Tuesday, June 12, 2007

An izakaya, Japanese pub, under a railway, in Shinbashi, Tokyo

An izakaya, Japanese pub, under a railway, in Shinbashi, Tokyo


At 1:27 AM, Blogger Strangetastes said...

I went to an izakaya in Shinjuku with some English people, one of whom spoke good Japanese. It was great fun. The owner was amused by having all the European faces around the counter and kept bringing us more and more delicious food.


St. Louis Missouri Daily Photo Blog

At 1:56 AM, Blogger tornados28 said...

I love those places. One of my favorite things about Japan.

At 5:00 AM, Blogger Ming_the_Merciless said...

What kind of food do they serve here? Yakitori or sushi or ramen?

At 4:03 PM, Anonymous Raquel said...

Hi dear Macky =O))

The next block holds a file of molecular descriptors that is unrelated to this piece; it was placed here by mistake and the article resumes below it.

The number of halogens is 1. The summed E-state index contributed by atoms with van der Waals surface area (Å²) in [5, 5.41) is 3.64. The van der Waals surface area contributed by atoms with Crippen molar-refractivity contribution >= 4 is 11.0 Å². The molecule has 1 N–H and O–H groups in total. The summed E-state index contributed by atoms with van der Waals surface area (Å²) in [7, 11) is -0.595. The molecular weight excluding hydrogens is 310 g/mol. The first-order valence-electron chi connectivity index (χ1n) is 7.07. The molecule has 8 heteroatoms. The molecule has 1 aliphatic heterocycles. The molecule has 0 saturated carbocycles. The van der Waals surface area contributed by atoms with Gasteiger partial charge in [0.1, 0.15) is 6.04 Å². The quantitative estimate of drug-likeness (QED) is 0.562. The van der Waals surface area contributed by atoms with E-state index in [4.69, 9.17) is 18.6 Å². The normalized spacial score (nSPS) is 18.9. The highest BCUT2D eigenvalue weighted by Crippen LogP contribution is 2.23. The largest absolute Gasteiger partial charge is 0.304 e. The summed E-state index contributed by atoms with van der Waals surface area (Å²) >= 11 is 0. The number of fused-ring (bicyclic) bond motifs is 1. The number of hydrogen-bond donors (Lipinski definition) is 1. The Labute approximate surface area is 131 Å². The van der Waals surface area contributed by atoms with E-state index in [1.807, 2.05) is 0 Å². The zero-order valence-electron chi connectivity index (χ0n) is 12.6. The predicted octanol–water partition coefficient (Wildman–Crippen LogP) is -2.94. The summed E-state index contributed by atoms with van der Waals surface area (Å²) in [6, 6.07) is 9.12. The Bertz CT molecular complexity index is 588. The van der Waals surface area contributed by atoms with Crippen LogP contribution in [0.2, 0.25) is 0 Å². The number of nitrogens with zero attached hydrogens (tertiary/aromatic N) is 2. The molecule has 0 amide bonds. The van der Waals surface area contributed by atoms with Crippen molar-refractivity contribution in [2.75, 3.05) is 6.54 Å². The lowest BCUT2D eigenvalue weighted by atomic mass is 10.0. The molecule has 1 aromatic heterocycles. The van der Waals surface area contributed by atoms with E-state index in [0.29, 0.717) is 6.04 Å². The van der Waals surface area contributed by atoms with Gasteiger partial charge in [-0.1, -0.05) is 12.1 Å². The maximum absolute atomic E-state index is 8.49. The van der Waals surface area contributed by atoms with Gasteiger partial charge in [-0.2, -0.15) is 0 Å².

What is the mean of izakaya? "ya" means shop, but izaka ¿¿??. Does it come from iza and naka (naka= inside)?, ohhh what a messs!!! jajaja =O)).

I love this kind of places, and it seems this one is "totemo nigiyakana" ( highly crowded), ii desu ne ( isn't it? ) =O))

A wram greeting

At 2:03 AM, Blogger tornados28 said...

Izakaya's serve Yakitori I believe.

At 7:33 AM, Blogger macky said...

Thank you very much for the comments:-))
When I took this photo, some Europeans sat on the small chair and enjoyed dining. I was rather surprised that they enjoy this kind of very domestic bar. Did you enjoy Yakitori?

Izakaya is very popular bar in Japan and many business persons like it.
Yes, Izakaya usually serves many kind of yakitori and very popular food among customers. Most of customers order them.

Many izakayas serve Yamitori, boiled beams, cold tofu, sashimi(sliced raw fish), stewed meal and so on. They usually don't serve sushi and ramen. Your previous comments and article on your blog show that Yakitori is popular in NYC, isn't it?

Thanks for the comment.
You seem to study Japanese very hard!! Excellent!
I=staying or living or being.
zaka=Japanese sake
So "izaka" means just like a place for sitting down and enjoying sake.


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